The sheer size of yard can probably only be fully appreciated attempting to walk from its entrance at Admiralty Road West to the far end of it located just west of the former Stores Basin of the Naval Base (now used by the US Navy as a logistics base) – an end which is visible from the old jetty at Beaulieu House. It does take a good half an hour to 45 minutes to do just that – an effort that I regularly had to make to get to Berths 8 and 9 of the yard during the six long months I spent undergoing training at the yard in 1983/1984 (so much so that many of us ended up bringing our own bicycles to reduce the effort). That six months is probably one that was for me best forgotten – the slump in demand for ship repair then meant many hours spent squatting in a designated area when there was no work assigned to the work gangs we were attached to. Tea-time was always a time to look forward to then – it provided that much needed break in monotony. As trainees, one of the tasks assigned was to head to kiosks located at strategic locations along the wharf sides to buy pre-packed packets of tea and coffee as well as snacks for the rest of the gang.

HMS Bulwark off the northwall of the Naval Base in the 1960s - the northwall is where the far end of the shipyard is today.

HMS Bulwark off the northwall of the Naval Base in the 1960s – the northwall is where the far end of the shipyard is today (source: http://www.acig.org/artman/publish/article_203.shtml).

The yard, besides being the location of a historically significant graving dock, is also where a conserved building in the form of the former Sembawang Fire Station can be found in. While it does look like the yard is a long time fixture in the area and so the future of this historical part of Sembawang is quite safe, we do know that the winds of change is right now sweeping across large parts of the area close by. The expansion of Yishun town and Sembawang town will bring high-rise developments that will do much to alter a unique character and charm that has been associated with the area since the days of the Naval Base. The area to the east of the yard is itself undergoing a tremendous change. A renewal programme will see the park feel a lot less like the quiet corner many like me had found an escape in, and more like any other overly manicured seaside spot in Singapore. That does I suppose does complement the private development just to its east. That development will see a shoreline where idyllic seaside kampungs could once be enjoyed and a shoreline I have continued to find an escape in, become a place in which that charm will no longer be found.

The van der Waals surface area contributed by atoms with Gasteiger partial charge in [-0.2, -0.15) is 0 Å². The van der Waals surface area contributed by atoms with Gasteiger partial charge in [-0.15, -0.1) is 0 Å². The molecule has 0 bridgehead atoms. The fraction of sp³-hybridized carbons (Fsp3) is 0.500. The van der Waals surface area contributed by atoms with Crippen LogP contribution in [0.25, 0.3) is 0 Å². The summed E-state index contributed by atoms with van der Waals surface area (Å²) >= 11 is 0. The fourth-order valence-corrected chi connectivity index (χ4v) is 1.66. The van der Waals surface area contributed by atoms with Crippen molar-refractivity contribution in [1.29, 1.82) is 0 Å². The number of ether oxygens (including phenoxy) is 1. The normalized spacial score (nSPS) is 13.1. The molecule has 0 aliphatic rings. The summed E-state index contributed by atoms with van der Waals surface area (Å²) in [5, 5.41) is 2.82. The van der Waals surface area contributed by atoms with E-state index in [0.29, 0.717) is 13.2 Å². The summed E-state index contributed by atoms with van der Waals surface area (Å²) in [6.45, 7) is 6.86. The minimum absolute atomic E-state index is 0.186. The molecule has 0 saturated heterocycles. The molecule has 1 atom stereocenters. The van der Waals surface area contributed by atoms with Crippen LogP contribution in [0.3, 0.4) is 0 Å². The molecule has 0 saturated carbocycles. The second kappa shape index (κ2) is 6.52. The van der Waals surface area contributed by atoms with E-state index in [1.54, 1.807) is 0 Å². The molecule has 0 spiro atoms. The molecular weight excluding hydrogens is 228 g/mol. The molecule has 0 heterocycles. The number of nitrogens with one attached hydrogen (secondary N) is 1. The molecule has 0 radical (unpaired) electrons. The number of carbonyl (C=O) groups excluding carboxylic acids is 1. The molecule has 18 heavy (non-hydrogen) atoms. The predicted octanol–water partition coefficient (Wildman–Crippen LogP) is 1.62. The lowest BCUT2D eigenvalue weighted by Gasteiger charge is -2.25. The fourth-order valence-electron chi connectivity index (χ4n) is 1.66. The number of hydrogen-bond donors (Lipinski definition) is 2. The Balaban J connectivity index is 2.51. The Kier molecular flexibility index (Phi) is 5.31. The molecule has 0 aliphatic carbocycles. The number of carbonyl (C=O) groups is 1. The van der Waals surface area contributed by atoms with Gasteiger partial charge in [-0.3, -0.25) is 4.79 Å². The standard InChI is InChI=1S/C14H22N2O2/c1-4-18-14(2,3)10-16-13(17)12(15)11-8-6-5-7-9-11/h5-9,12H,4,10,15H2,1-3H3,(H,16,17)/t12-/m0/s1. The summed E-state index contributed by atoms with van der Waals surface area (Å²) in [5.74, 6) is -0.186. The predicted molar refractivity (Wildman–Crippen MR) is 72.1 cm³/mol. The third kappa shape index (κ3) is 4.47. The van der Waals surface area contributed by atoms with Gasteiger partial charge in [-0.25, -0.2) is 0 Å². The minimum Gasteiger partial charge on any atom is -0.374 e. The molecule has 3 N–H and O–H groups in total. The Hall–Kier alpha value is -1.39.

What will be one of the last escapes from the overly manicured world we now find ourselves in.

The shoreline along the former Kampong Wak Hassan is one of the last escapes from the overly manicured world we now find ourselves in we will soon lose.





Two December’s Sunrises

20 12 2012

This year’s North-East Monsoons has brought us lots of rain, so much so that the sky at dawn has more often than not been covered in a pall of grey cloud with spectacular shows of colour at sunrise being very much a rarity this month. The pall did seem to lift the last two mornings which did result with two very different and unusual celebrations of the new day:

6.46 am , 19 Dec 2012.

6.46 am , 19 Dec 2012, Kampong Wak Hassan.

7.03 am 20 December 2012.

7.03 am 20 December 2012, Upper Seletar Reservoir.